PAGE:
Just as people who conceive the aim and purpose of food to be pleasure cannot recognize the real meaning of eating, so people who consider the aim of art to be pleasure cannot realize its true meaning and purpose because they attribute to an activity the meaning of which lies in its connection with other phenomena of life, the false and exceptional aim of pleasure. People come to understand that the meaning of eating lies in the nourishment of the body only when they cease to consider that the object of that activity is pleasure. And it is the same with regard to art. People will come to understand the meaning of art only when they cease to consider that the aim of that activity is beauty, i.e., pleasure. The acknowledgment of beauty (i.e., of a certain kind of pleasure received from art) as being the aim of art not only fails to assist us in finding a definition of what art is, but, on the contrary, by transferring the question into a region quite foreign to art (into metaphysical, psychological, physiological, and even historical discussions as to why such a production pleases one person, and such another displeases or pleases someone else), it renders such definition impossible. And since discussions as to why one man likes pears and another prefers meat do not help toward finding a definition of what is essential in nourishment, so the solution of questions of taste in art (to which the discussions on art involuntarily come) not only does not help to make clear in what this particular human activity which we call art really consists, but renders such elucidation quite impossible until we rid ourselves of a conception which justifies every kind of art at the cost of confusing the whole matter.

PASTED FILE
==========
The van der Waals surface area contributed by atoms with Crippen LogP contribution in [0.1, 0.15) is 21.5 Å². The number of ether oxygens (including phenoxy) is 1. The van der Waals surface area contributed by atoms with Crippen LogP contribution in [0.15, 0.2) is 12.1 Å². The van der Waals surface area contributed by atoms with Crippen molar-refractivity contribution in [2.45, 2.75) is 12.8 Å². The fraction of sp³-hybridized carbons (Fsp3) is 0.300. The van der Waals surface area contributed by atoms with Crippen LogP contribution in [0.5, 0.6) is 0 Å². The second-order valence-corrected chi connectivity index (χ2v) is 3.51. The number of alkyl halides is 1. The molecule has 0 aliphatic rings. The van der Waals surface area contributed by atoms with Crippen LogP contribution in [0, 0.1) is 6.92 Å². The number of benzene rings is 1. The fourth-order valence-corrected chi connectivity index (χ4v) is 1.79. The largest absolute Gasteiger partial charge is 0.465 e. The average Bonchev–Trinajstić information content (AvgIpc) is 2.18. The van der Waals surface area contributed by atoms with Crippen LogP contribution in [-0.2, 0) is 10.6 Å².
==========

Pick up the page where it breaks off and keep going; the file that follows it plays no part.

—Leo Tolstoy, What is Art?, p. 1